i.e.; We are forced to buy special tools to work with their proprietary websites and vehicles in addition to subscription access fees and software & firmware updates.

Sure there are standards and mandate compliance, but anything above generic data access with bidirectional support costs us big time.

Technicians cannot afford to invest in everything that is required and that leaves us footing the bill and wincing every time an over priced piece of equipment heads out of the office to the service bay.

In my area, even the 'Specialty Shops' are still working on everything because families and their friends that are referred have multiple makes and models. The public still expects their trusty mechanic to fix everything and anything.
Case in point: The Toyota Soarer I have to manually trace old school style.
Mind you that I am the poor guy who gets these rejects directly from other shops who throw their hands up.

Edited by rjbradlow
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I ha a snap on verdict. Horrible. Snappy wants me to upgrade to a verus. I have a ford ids. Should I be going most oe scan tools. Has anyone ran into the need of tools for direct injection engines?

 

I've got an old modis that's been upgraded regularly and does everything I need except for flash capabilities. No need for a diesel specific tool unless you specialize in heavy diesel.

 

Sent from my SCH-I605 using Tapatalk 2

 

Uh -- em -- ncautoshop... FYI:

Ford has a new line of Turbocharged Direct Injection GAS engines called Ecoboost.

They are GDI (Non-Turbo) and GTDI (Turbo) engines.

1.0, 1.5, 1.6, 2.0, & 3.5L -- Only the 2.0 comes GDI & GDTI, the rest are GTDI.

 

Furthermore they are late to the scene as other manufacturers have been direct injecting gas for a long time now.

 

Direct Gas Injection was invented in 1902 for Aircraft engines and later by Bosch for Automotive in 1952...

The 1955 Mercedes-Benz 300SL is the first production sports car to use direct gas injection.

 

http://en.wikipedia.org/wiki/Gasoline_direct_injection

 

http://www.bosch-automotivetechnology.com/en/de/powertrain/powertrain_systems_for_passenger_cars_1/direct_gasoline_injection/direct_gasoline_injection_23.html

 

http://delphi.com/manufacturers/auto/powertrain/gas/ems/gdi/

Edited by rjbradlow
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Uh -- em -- ncautoshop... FYI:

Ford has a new line of Turbocharged Direct Injection GAS engines called Ecoboost.

They are GDI (Non-Turbo) and GTDI (Turbo) engines.

1.0, 1.5, 1.6, 2.0, & 3.5L -- Only the 2.0 comes GDI & GDTI, the rest are GTDI.

 

Furthermore they are late to the scene as other manufacturers have been direct injecting gas for a long time now.

 

Direct Gas Injection was invented in 1902 for Aircraft engines and later by Bosch for Automotive in 1952...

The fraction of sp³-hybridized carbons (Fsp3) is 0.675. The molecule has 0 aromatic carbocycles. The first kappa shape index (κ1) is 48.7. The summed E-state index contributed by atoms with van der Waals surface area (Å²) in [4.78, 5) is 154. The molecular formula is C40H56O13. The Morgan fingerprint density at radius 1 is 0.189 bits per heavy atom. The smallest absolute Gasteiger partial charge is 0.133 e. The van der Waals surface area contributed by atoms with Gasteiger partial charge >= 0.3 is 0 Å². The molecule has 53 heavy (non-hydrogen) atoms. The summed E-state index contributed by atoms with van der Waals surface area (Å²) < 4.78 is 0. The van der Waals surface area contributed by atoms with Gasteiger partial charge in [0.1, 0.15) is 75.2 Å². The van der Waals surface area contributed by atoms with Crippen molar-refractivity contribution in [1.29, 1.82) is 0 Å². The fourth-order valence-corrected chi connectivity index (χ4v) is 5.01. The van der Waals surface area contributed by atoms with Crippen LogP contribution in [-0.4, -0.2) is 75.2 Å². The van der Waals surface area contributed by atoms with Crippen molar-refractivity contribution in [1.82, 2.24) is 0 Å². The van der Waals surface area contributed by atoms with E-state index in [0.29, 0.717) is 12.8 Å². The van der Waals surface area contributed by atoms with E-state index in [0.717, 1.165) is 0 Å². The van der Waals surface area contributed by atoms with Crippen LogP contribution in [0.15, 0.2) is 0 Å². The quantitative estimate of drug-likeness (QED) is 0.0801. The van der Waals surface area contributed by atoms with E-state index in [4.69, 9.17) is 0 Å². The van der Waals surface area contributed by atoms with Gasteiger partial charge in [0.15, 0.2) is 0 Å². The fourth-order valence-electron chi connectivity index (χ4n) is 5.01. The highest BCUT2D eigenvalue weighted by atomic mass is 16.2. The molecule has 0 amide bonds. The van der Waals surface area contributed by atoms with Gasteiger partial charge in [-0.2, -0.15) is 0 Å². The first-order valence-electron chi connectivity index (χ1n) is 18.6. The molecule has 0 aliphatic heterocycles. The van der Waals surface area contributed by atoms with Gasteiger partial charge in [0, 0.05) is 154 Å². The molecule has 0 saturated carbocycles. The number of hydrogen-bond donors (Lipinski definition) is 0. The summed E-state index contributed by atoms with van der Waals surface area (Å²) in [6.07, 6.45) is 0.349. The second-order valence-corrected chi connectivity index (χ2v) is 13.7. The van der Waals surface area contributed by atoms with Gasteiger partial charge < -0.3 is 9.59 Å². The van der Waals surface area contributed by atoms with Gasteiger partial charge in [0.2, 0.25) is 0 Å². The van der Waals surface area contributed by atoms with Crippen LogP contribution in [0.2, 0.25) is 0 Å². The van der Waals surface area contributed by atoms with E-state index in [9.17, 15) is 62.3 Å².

The 1955 Mercedes-Benz 300SL is the first production sports car to use direct gas injection.

 

http://en.wikipedia.org/wiki/Gasoline_direct_injection

 

http://www.bosch-automotivetechnology.com/en/de/powertrain/powertrain_systems_for_passenger_cars_1/direct_gasoline_injection/direct_gasoline_injection_23.html

 

http://delphi.com/manufacturers/auto/powertrain/gas/ems/gdi/

I understand that however in most cases users are speaking of diesel applications when inquiring on scan tools. My comment still rings true, no need for specific scan tools.

 

Sent from my SCH-I605 using Tapatalk 2

 

 

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We recently purchased a Snap On Solus Ultra.  We have an OTC Genisys with System 5.0 as well and the Snap On seems to have  much more information than the Genisys.  I don't think there are any aftermarket scan tools that don't have some holes in coverage though.....

This leads me to another question. What effects will the right to repair changes make in the scan tool area? The manufacturers obviously want the scan tools with their capabilities to be expensive and stand alone systems, or we would have already seen more laptop/mobile based software and generic interfaces. Maybe we should start a thread on the right to repair issues.

 

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  • 2 months later...

I had a 2004 jaguar x type in today with a door adjar light on the dash. My updated to 13.4 snapon solus would not tell me which door was adjar, almost every other vehicle I am able to get this info out of the scan tool.

 

Would the autel maxidas give this info? Harbor freight had them online for about $899 a month ago. I heard from other shops the autel was more geared for euro makes. Any experience from any members?

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It is tough to stay competitive as a general repair shop with the vehicles that are on the road today. There is tons of new technology in cars and if you don't have a make specific scanner you will always be limited. As for the Autel, it is a pretty neat multi-purpose scanner and definitely has a good amount of functions for Euro makes that is left out on a lot of the other swiss army knife scanners out there.

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  • 2 months later...

We have Verus pro for most of the things we need to do. I think it's a great all around tool especially with the last two updates that made it faster. Sometimes I'm actually surprised at what it can do. I love that I have 4 channels of scope with such great sampling rate even when using all 4 channels. It is pricey.

We also have launch for some of the things snap on didn't do before but now it's catching up fast.

We have bow gt1 and Mercedes star 3. For gm if we need something that we can't do with Verus we use passthru J2534 and subscribe for whatever time we need it for. Same with some other manufacturers. I don't see myself switching to all oem any time soon.

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OE vs. Aftermarket scanners

 

Last week I had an old customer come in with a Jeep that his son had put larger tires on. The speedo was off and he wanted to know if I could reset it. I said sure. I tried my Mastertech on it, mainly because that year car (a 99') is what I use to set the pinion factor and VIN when I change out the PCM's. Well, well... wouldn't ya know it. It would not allow me to change the pinion factor because I wasn't changing the PCM. Seems the scanner is only set up to change it if I change the PCM. Kinda ticked me off. Had to go back and get the DRB.

 

Grrrr. Another situation where the aftermarket scanner isn't up to par with the manufacturers scanner. Lesson learned.

And yes... I tried several times to do it, I could see the pinion factor, but it wouldn't allow me to change it no matter what button (or choice of &*%$ words) I tried. I'm hoping it was just me and I missed a step somewhere...but I doubt. Anybody else run across this problem?